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The Mechanics' Magazine, Museum, Register, Journal, and Gazette, Volume 36
Visualização completa - 1842
The Mechanics' Magazine, Museum, Register, Journal, and Gazette, Volume 16
Visualização completa - 1832
The Mechanics' Magazine, Museum, Register, Journal, and Gazette, Volume 35
Visualização completa - 1841
acid action advantage angle apparatus appears applied Argand burner boat boiler braces bridge Bude light burner canal carbonic acid carriage cast iron cause centre Charles Blagden chemical affinity Clovis coal common conductors consequence construction copper cylinder diameter diving bell effect Ellesmere Canal employed engine engraving equal experiments feet fire flame fluid Galignani glass heat horses improvements inches invention iron John Robison labour length letter light London machine machinery Magazine mandril manufacture mastic means Mechanics ment Messrs metal miles mode motion object observed obtained operation paddle paddle-wheel paper passing patent piece pipe piston plate present pressure principle produced propelling pulley purpose quantity Railway ratus rectangular floats render rods rope screw shaft ship side six months steam steam-engine stove stroke sufficient surface Telford tion trapezium floats tube valve vessel weight wheel whole zinc
Página 451 - Almighty's form Glasses itself in tempests; in all time, Calm or convulsed, in breeze, or gale, or storm, Icing the pole, or in the torrid clime Dark-heaving; boundless, endless, and sublime, The image of Eternity, the throne Of the invisible,— even from out thy slime The monsters of the deep are made; each zone Obeys thee; thou goest forth, dread, fathomless, alone.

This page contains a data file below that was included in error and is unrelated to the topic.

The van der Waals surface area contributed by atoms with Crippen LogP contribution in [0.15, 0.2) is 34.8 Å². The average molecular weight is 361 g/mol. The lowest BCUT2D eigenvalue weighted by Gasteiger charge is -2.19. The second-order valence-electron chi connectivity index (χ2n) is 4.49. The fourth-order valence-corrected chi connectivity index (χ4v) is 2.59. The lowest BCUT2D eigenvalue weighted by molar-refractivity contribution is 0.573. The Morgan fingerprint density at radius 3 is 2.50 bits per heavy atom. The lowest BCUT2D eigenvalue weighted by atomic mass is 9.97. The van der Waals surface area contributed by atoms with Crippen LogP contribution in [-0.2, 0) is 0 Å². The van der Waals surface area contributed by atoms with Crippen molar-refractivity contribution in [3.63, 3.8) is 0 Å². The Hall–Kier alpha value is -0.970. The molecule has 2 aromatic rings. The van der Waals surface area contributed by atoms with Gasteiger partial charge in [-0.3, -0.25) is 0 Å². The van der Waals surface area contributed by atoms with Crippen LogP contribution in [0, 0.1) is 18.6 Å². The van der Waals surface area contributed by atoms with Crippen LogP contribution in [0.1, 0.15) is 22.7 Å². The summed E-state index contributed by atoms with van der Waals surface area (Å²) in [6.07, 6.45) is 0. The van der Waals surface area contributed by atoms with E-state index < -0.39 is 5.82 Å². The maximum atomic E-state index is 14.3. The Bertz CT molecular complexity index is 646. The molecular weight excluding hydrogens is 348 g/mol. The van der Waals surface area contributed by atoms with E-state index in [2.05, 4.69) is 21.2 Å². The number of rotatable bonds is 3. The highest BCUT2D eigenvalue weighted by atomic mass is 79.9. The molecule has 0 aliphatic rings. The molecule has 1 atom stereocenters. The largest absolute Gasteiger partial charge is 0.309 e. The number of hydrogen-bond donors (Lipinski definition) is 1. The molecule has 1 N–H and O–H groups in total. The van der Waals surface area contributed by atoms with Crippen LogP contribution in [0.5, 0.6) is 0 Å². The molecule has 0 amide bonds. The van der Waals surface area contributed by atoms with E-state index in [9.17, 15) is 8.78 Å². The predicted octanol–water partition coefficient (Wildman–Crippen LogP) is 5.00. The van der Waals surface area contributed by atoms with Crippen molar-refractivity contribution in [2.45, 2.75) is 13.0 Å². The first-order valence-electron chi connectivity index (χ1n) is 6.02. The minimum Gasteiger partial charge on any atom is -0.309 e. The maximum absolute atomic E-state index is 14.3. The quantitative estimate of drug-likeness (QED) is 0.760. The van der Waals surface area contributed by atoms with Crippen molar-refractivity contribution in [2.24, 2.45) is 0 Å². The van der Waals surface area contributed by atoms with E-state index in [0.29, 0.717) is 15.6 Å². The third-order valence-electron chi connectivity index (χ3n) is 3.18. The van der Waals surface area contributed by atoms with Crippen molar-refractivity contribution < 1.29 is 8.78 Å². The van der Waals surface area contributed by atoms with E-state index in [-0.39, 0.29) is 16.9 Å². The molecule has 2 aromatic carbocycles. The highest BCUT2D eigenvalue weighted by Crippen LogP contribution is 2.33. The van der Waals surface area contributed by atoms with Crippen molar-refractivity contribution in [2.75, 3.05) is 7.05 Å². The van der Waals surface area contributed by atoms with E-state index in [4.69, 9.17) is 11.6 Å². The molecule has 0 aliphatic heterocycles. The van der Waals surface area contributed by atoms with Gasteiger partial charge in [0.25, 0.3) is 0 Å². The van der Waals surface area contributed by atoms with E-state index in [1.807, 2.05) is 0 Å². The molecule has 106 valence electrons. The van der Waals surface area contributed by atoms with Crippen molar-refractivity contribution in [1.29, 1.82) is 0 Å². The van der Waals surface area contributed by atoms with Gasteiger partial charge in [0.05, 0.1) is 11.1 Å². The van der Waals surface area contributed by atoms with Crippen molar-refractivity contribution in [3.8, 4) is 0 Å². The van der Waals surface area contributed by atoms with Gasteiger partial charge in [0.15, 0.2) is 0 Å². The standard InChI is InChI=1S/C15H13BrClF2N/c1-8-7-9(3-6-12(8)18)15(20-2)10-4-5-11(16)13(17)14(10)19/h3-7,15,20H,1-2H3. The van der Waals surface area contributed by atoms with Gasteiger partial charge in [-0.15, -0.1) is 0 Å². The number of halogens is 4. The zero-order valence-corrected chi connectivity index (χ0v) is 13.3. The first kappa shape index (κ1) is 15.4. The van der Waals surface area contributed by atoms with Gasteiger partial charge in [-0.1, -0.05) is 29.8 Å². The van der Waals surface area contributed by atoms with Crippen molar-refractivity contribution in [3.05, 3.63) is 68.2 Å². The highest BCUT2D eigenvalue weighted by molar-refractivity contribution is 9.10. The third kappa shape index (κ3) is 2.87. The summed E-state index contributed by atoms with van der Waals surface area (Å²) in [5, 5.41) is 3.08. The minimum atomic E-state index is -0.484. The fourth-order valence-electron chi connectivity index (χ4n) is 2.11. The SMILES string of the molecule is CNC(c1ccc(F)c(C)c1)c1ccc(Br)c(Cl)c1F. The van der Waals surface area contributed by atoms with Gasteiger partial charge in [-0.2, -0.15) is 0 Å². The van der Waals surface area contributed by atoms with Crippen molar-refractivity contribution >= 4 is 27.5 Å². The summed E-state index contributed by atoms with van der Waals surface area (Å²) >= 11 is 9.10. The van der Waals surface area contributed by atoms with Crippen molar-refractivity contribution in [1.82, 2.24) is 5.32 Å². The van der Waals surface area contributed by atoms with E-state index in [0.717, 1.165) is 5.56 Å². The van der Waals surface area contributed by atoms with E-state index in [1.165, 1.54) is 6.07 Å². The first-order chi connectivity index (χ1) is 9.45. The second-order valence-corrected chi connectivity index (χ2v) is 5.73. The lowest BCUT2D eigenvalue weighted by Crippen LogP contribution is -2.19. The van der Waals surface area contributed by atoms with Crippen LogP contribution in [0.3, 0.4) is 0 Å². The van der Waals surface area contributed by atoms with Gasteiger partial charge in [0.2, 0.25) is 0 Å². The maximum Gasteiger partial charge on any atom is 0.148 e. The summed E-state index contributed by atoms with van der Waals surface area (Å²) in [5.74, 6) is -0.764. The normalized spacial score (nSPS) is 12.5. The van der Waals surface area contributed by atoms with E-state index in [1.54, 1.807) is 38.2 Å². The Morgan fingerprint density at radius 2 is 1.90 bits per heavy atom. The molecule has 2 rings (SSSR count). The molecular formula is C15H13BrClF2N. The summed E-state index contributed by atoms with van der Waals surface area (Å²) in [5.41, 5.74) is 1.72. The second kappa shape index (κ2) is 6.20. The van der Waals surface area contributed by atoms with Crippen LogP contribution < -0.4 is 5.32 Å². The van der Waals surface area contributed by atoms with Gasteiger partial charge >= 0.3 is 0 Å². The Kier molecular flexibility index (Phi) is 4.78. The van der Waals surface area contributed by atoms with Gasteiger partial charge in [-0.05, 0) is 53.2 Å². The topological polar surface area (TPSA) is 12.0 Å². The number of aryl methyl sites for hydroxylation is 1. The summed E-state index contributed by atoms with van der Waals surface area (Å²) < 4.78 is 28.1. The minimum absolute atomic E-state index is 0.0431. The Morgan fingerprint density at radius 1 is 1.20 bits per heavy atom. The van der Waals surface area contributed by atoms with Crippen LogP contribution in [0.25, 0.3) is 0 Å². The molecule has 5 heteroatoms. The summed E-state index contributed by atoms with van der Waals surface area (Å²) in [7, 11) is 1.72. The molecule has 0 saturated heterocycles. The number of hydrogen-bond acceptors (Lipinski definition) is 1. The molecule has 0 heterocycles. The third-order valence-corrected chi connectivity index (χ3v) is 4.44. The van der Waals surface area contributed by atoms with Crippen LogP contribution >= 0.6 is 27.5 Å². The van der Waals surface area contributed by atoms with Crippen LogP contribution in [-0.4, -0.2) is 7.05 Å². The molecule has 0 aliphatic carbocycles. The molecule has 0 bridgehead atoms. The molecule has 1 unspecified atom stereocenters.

Página 88 - April, 1783, in which he reasons on the experiment of burning the two gases in a close vessel, and draws the conclusion, " that water is composed of dephlogisticated air and phlogiston, deprived of part of their latent heat."* The letter was received by Dr.
Página 87 - about one-fifth of the common air, and nearly all the inflammable air, lose their elasticity, and are condensed into the dew which lines the glass.
Página 87 - Priestley's 5th volume,* gave rise to this inquiry, at least in England ; Mr. Cavendish expressly refers to it, as having set him upon making his experiments. — (Phil. Trans. 1784, p. 126.) The experiment of Mr. Warltire consisted in firing, by electricity, a mixture of inflammable and common air in a close vessel, and two things were said to be observed : first, a sensible loss of weight ; second, a.
Página 697 - ... fixed in a bottle, and the quantity of rain caught is ascertained by multiplying the weight in ounces by 173, which gives the depth in inches and parts of an inch.
Página 185 - I now declare that what I claim as my invention, and wish to secure by letters patent, is the construction and...
Página 87 - Priestley's 5th volume. Mr. Cavendish himself could find no loss of weight, and he says that Dr. Priestley had also tried the experiment, and found none. But Mr. Cavendish found there was always a dewy deposit, without any sooty matter. The result of many trials was, that common air and inflammable air being...
Página 89 - Cavendish leaves it uncertain, whether or not he meant by phlogiston simply inflammable air, and he inclines rather to call inflammable air, water united to phlogiston. Mr. Watt says expressly, even in his later paper (of November 1783), and in a passage not to be found in the letter of April 1783, that he thinks that inflammable air contains a small quantity of water, and much elementary heat. It must be admitted that such expressions as these on the part of both of those great men, betoken a certain...
Página 87 - Lavoisier, as well as of the conclusion drawn from them, that dephlogisticated air is only water deprived of its phlogiston; but, at that time, so far was M. Lavoisier from thinking any such opinion warranted, that till he was prevailed upon to repeat the experiment himself, he found some difficulty in believing that nearly the whole of the two airs could be converted into water.